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Physical accessibility to touch screens

In this article, we provide suggestions to improve the physical accessibility of the touch screen for Apple (iOS) and Android devices.

Currently the vast majority of mobile devices include a capacitive touch panel. Unlike other technologies, such as the resistive touch panels most commonly used some years ago, capacitive touch sensors must be touched with a finger, a special capacitive glove or a stylus. Furthermore, these are much more sensitive.

This high responsiveness has many advantages, such as allowing the user to perform a variety of gestures with several fingers for a richer and more natural interaction. But this high sensitivity also has its drawbacks.

The touch screen can be an access barrier for those with motor disabilities as a result of cerebral palsy, traumatic brain injury, multiple sclerosis, Parkinson's, essential tremors or any other situation that has, as a consequence, a motor disability in hands or arms. These people may find that the touch screen reacts too quickly when trying to touch it and that unwanted actions are performed.

To improve this situation, let's see some tips and tools that you can try.

Among the simplest options we have:

  • Using a capacitive stylus.
  • Using gloves with only one active finger. To do this, you can buy a mitten and make a hole, cut a finger to a glove or even buy some tactile gloves and remove the conductive layer for all but the desired finger. Mitten with an active finger

You can also consider adapting the content of the screen using a launcher for senior users to simplify the content of the tactile area and avoid overloading it with icons. You might want to follow some tips when setting up such a launcher:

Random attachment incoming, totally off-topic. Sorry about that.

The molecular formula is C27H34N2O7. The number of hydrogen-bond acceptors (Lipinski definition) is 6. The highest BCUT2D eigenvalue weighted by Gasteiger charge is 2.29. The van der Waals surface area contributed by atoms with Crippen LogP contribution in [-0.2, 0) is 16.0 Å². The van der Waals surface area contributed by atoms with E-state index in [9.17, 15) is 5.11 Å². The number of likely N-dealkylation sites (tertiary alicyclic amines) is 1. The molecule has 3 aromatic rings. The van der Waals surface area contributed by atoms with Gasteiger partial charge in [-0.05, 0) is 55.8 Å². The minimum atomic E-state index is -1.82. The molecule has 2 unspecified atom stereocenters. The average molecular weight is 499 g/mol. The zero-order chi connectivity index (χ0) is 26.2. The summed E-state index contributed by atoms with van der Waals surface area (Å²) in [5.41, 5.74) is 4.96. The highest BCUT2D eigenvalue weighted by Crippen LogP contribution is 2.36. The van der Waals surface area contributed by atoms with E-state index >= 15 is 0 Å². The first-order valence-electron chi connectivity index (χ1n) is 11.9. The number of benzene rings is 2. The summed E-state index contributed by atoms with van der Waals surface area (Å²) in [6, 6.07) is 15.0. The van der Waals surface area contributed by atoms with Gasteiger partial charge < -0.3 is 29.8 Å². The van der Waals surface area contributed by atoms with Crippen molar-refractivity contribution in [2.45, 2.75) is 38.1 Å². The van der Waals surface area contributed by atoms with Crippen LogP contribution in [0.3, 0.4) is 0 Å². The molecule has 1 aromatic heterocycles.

• Separate the icons so that can be easily touched
  • In settings, choose large icons and font sizes (for Android, these settings are usually found in Accessibility → Screen size and Accessibility → Font size)
  • Choose carefully the installed applications and the shortcuts available on the main screen.

Another tool worth mentioning is AssistiveTouch. It is included in iOS devices and, basically, it allows you to have buttons on the screen with the most frequent actions, for example, Home, Favorites, Siri and some gestures. For Android there are similar applications that you can find on Google Play looking for the same name.

Finally, you can also modify the response of the touch screen to avoid unintended touches. To do so, in iOS you have Touch Accommodations that allow you to configure some parameters:

  • Hold Duration. The amount of time you must touch the screen before a touch is recognized. Touches of a shorter duration are ignored.
  • Ignore Repeat. The time during which several touches are considered as a single one.
  • Tap Assistance. It allows you to choose if you want the device to respond to the first or last place you touched.

The main limitation of Touch Accommodations is that, once the touch is recognized, the touch screen returns to its conventional behavior, even if you keep touching it, which can be problematic for some people.

For Android you have Ease Touch, which allows you to choose how the touch screen reacts each time you touch it, unlike the Touch Accommodations that only filters your touches until the first one is accepted. In addition, it offers different ways to confirm your touches beyond holding down for a few moments. It also includes a menu with the actions and gestures most commonly used to control your device. Finally, a very interesting feature is that Ease Touch can be enabled or activated easily, which is useful for people who only need this help to operate specific applications or user interfaces.

If all this does not work, there are other solutions that allow you to use your device with external hardware such as mice, switches, game controllers, keyboards, or even your head! We will review them in further posts.

If you were looking for information about accessibility for people with visual impairments, you can consult information about screen readers such as VoiceOver in iOS and Talkback in Android.

 

Learn more about Ease Touch

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Associació Provincial de Paràlisi Cerebral (APPC) de Tarragona
Fundació ASPACE Catalunya
Federación Española de Parkinson
Fundación Vodafone España